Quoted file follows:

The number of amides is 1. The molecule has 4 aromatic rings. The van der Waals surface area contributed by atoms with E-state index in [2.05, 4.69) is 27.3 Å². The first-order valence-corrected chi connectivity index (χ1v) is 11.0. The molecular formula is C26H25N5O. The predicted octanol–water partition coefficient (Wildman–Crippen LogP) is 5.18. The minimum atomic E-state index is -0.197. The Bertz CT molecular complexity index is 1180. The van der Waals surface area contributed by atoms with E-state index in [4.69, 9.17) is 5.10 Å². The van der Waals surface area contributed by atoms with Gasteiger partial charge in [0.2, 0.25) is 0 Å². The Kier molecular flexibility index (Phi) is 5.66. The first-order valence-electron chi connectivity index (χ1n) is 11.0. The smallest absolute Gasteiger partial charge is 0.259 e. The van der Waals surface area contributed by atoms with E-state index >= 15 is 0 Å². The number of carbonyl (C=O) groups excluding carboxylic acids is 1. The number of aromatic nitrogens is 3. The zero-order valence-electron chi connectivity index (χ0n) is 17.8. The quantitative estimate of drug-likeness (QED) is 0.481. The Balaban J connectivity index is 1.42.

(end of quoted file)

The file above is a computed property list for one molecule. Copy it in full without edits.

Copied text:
The number of amides is 1. The molecule has 4 aromatic rings. The van der Waals surface area contributed by atoms with E-state index in [2.05, 4.69) is 27.3 Å². The first-order valence-corrected chi connectivity index (χ1v) is 11.0. The molecular formula is C26H25N5O. The predicted octanol–water partition coefficient (Wildman–Crippen LogP) is 5.18. The minimum atomic E-state index is -0.197. The Bertz CT molecular complexity index is 1180. The van der Waals surface area contributed by atoms with E-state index in [4.69, 9.17) is 5.10 Å². The van der Waals surface area contributed by atoms with Gasteiger partial charge in [0.2, 0.25) is 0 Å². The Kier molecular flexibility index (Phi) is 5.66. The first-order valence-electron chi connectivity index (χ1n) is 11.0. The smallest absolute Gasteiger partial charge is 0.259 e. The van der Waals surface area contributed by atoms with E-state index >= 15 is 0 Å². The number of carbonyl (C=O) groups excluding carboxylic acids is 1. The number of aromatic nitrogens is 3. The zero-order valence-electron chi connectivity index (χ0n) is 17.8. The quantitative estimate of drug-likeness (QED) is 0.481. The Balaban J connectivity index is 1.42.